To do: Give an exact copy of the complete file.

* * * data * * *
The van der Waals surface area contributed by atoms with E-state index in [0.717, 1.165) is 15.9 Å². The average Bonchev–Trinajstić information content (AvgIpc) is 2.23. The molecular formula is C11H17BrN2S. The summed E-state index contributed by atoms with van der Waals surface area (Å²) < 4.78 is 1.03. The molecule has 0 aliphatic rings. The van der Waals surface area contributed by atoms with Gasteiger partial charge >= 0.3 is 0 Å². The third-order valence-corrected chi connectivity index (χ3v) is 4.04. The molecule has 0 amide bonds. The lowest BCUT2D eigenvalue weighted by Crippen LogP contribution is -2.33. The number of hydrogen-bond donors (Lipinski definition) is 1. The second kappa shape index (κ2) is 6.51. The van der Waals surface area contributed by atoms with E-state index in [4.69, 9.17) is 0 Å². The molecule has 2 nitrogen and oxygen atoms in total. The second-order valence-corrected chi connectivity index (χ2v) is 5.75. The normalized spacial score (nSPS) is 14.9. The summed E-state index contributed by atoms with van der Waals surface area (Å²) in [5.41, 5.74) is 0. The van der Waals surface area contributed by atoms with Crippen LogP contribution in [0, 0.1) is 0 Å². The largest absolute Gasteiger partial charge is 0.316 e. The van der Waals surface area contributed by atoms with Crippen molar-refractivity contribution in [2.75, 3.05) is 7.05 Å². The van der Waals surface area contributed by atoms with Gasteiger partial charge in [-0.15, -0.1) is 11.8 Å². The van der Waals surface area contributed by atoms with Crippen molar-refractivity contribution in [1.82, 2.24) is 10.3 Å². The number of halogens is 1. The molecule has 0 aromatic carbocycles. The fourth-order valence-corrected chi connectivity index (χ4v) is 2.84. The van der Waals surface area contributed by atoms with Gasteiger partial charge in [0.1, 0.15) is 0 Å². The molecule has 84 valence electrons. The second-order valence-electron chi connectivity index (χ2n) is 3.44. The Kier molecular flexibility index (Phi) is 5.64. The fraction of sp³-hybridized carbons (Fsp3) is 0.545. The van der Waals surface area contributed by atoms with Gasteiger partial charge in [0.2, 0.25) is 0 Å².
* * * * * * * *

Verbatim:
The van der Waals surface area contributed by atoms with E-state index in [0.717, 1.165) is 15.9 Å². The average Bonchev–Trinajstić information content (AvgIpc) is 2.23. The molecular formula is C11H17BrN2S. The summed E-state index contributed by atoms with van der Waals surface area (Å²) < 4.78 is 1.03. The molecule has 0 aliphatic rings. The van der Waals surface area contributed by atoms with Gasteiger partial charge >= 0.3 is 0 Å². The third-order valence-corrected chi connectivity index (χ3v) is 4.04. The molecule has 0 amide bonds. The lowest BCUT2D eigenvalue weighted by Crippen LogP contribution is -2.33. The number of hydrogen-bond donors (Lipinski definition) is 1. The second kappa shape index (κ2) is 6.51. The van der Waals surface area contributed by atoms with E-state index in [4.69, 9.17) is 0 Å². The molecule has 2 nitrogen and oxygen atoms in total. The second-order valence-corrected chi connectivity index (χ2v) is 5.75. The normalized spacial score (nSPS) is 14.9. The summed E-state index contributed by atoms with van der Waals surface area (Å²) in [5.41, 5.74) is 0. The van der Waals surface area contributed by atoms with Crippen LogP contribution in [0, 0.1) is 0 Å². The largest absolute Gasteiger partial charge is 0.316 e. The van der Waals surface area contributed by atoms with Crippen molar-refractivity contribution in [2.75, 3.05) is 7.05 Å². The van der Waals surface area contributed by atoms with Gasteiger partial charge in [-0.15, -0.1) is 11.8 Å². The van der Waals surface area contributed by atoms with Crippen molar-refractivity contribution in [1.82, 2.24) is 10.3 Å². The number of halogens is 1. The molecule has 0 aromatic carbocycles. The fourth-order valence-corrected chi connectivity index (χ4v) is 2.84. The van der Waals surface area contributed by atoms with Gasteiger partial charge in [0.1, 0.15) is 0 Å². The molecule has 84 valence electrons. The second-order valence-electron chi connectivity index (χ2n) is 3.44. The Kier molecular flexibility index (Phi) is 5.64. The fraction of sp³-hybridized carbons (Fsp3) is 0.545. The van der Waals surface area contributed by atoms with Gasteiger partial charge in [0.2, 0.25) is 0 Å².